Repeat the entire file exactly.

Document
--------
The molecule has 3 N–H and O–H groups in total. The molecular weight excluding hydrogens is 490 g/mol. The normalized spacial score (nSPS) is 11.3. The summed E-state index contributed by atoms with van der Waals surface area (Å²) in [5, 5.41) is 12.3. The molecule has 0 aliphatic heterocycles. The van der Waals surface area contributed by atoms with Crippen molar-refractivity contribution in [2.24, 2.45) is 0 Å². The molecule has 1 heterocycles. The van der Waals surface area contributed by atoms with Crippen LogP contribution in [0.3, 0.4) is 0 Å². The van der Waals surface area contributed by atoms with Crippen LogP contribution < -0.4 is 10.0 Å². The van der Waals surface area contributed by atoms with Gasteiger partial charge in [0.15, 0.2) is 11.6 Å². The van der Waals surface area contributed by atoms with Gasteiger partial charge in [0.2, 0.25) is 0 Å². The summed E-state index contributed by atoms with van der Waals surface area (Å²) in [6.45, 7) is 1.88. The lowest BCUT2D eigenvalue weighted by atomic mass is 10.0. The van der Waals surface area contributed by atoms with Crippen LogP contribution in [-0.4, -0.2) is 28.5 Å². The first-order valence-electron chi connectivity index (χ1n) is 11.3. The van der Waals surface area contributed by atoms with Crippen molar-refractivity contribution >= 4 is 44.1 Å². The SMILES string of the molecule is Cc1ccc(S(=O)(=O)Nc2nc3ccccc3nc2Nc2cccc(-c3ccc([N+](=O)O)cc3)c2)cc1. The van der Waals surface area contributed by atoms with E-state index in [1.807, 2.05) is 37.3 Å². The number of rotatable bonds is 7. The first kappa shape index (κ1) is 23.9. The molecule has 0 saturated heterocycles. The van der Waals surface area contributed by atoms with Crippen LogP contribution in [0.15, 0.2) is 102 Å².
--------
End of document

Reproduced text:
The molecule has 3 N–H and O–H groups in total. The molecular weight excluding hydrogens is 490 g/mol. The normalized spacial score (nSPS) is 11.3. The summed E-state index contributed by atoms with van der Waals surface area (Å²) in [5, 5.41) is 12.3. The molecule has 0 aliphatic heterocycles. The van der Waals surface area contributed by atoms with Crippen molar-refractivity contribution in [2.24, 2.45) is 0 Å². The molecule has 1 heterocycles. The van der Waals surface area contributed by atoms with Crippen LogP contribution in [0.3, 0.4) is 0 Å². The van der Waals surface area contributed by atoms with Crippen LogP contribution < -0.4 is 10.0 Å². The van der Waals surface area contributed by atoms with Gasteiger partial charge in [0.15, 0.2) is 11.6 Å². The van der Waals surface area contributed by atoms with Gasteiger partial charge in [0.2, 0.25) is 0 Å². The summed E-state index contributed by atoms with van der Waals surface area (Å²) in [6.45, 7) is 1.88. The lowest BCUT2D eigenvalue weighted by atomic mass is 10.0. The van der Waals surface area contributed by atoms with Crippen LogP contribution in [-0.4, -0.2) is 28.5 Å². The first-order valence-electron chi connectivity index (χ1n) is 11.3. The van der Waals surface area contributed by atoms with Crippen molar-refractivity contribution >= 4 is 44.1 Å². The SMILES string of the molecule is Cc1ccc(S(=O)(=O)Nc2nc3ccccc3nc2Nc2cccc(-c3ccc([N+](=O)O)cc3)c2)cc1. The van der Waals surface area contributed by atoms with E-state index in [1.807, 2.05) is 37.3 Å². The number of rotatable bonds is 7. The first kappa shape index (κ1) is 23.9. The molecule has 0 saturated heterocycles. The van der Waals surface area contributed by atoms with Crippen LogP contribution in [0.15, 0.2) is 102 Å².